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Christianity in India Today

There are 25 million Christians in India which is just below 3% of the total population of the country. This number is slightly more than the entire population of Australia and New Zealand, or slightly below the total population of Canada, or total population of several countries in Europe. There are parts of India as heavily Christian as any part of Europe or America, e.g., Kerala, Goa, Misoram. Kerala has the largest number of Christians among the states. However, in North India, the Church is represented only by small and scattered communities. Christians including Catholics, Orthodox and Protestants, form the third largest group in India. It is estimated that about 73% of the Christians in India are Catholics. The Catholic Church in India is Composed of three individual Churches -- Latin, Malabar and Malankara -- with their own independent hierarchies. Diversity of Christians is noticeable: Syrian Christians, Knanaya Christians, Goan Christians, Tamil Christians, Anglo-Indians, Naga Christians, etc. They differ in language, social customs and economic prosperity. Christians Occupy high positions: cabinet ministers, governors of states, high court judges, University vice-chancellors, top-ranking officers, etc. Christians also have been the main contributors to education in India. Their contribution in the social work is out of all proportion to their numbers.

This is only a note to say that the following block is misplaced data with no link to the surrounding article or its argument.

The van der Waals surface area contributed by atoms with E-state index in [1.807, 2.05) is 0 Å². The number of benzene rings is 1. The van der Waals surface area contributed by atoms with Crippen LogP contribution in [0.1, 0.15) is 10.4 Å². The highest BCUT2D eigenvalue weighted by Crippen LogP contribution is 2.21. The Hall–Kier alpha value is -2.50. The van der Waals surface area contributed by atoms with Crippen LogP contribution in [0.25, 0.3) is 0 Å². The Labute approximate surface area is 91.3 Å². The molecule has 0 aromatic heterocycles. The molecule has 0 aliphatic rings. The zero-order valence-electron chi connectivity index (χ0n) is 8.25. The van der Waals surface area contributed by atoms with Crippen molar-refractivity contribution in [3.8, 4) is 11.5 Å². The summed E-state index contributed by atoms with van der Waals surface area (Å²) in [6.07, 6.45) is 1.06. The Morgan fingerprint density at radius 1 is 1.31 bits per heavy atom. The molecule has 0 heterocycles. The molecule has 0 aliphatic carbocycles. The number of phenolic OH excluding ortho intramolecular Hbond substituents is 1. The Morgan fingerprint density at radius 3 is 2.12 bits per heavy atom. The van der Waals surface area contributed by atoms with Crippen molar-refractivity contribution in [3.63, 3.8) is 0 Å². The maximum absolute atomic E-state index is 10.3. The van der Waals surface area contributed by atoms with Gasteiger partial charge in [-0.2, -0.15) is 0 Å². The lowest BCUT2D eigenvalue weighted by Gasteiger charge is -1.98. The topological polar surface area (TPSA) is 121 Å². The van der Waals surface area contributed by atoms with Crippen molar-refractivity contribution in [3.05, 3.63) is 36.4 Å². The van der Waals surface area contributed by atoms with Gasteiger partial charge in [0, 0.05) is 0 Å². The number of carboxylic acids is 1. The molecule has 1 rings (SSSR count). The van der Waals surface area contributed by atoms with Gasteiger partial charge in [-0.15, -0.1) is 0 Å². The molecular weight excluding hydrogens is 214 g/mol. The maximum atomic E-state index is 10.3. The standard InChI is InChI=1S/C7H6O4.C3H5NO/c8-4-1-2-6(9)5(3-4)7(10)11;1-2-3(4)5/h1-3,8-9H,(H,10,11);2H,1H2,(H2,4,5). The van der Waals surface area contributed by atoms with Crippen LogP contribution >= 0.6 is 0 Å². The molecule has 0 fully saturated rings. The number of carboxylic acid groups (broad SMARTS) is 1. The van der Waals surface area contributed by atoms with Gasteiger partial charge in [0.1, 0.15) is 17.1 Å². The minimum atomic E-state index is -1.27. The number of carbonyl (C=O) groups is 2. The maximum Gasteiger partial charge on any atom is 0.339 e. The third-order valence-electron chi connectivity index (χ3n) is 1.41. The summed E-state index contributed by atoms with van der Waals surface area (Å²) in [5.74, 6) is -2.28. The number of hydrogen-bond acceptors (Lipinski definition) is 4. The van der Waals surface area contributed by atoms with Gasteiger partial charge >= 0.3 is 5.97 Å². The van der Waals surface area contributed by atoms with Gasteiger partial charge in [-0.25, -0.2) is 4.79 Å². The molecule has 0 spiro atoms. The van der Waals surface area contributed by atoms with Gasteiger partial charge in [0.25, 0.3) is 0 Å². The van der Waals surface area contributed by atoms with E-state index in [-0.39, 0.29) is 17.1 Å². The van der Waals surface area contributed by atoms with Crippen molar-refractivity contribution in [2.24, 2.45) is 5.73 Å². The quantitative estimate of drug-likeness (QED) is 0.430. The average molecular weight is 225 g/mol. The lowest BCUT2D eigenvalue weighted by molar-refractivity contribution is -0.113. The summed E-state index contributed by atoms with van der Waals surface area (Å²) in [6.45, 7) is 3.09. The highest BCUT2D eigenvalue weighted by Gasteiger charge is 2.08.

Kerala is the cradle of Christianity in India. There the Christians play a decisive role in the fields of education, social work and even in politics. In 1959 it moved Pundit Nehru, the then Prime Minister of India, to remark (on the occasion of the dismissal of the Communist Government of Kerala) that the Christians of Kerala are a power to be counted on. 22% of the population of Kerala is Christian. In the educational field, the work of the Christians of Kerala has been noteworthy and it is due to their efforts together with that of the government and of other religious and cultural groups that Kerala became the leading state in India for literacy. Government of India, in 1990, declared that the state of Kerala is 100% literate. This is recorded in the Guinness Book.

The Apostolic Delegation of the East Indies was established in 1884. With the establishment of diplomatic relations between the Holy See and the government of India, the Apostolic Delegation was raised on 12th June 1948 to the rank of an Apostolic Internunciature. On August 22, 1967 it was raised to the level of Apostolic Nunciature. The Catholic Bishops Conference of India (CBCI), was constituted at the Metropolitans' Conference held in Madras in September 1944. There are 21 Arch bishops, 105 Bishops, 14100 priests, 62000 nuns, 3000 religious brothers, and 7600 seminarians in the Catholic Church according to recent statistics.

The Non-Catholic Thomas Christians are mainly: the Jacobites or the Syrian Orthodox Christians divided at present into two rival groups (Bava Kakshi and Metran kakshi), the Anjoorians, the Anglicans (CMS), the Marthomites, the Mellusians or Nestorians, and the St. Thomas Evangelical Church of India. There are around 6 million non-Catholics in India, including Orthodox Christians and Protestants.

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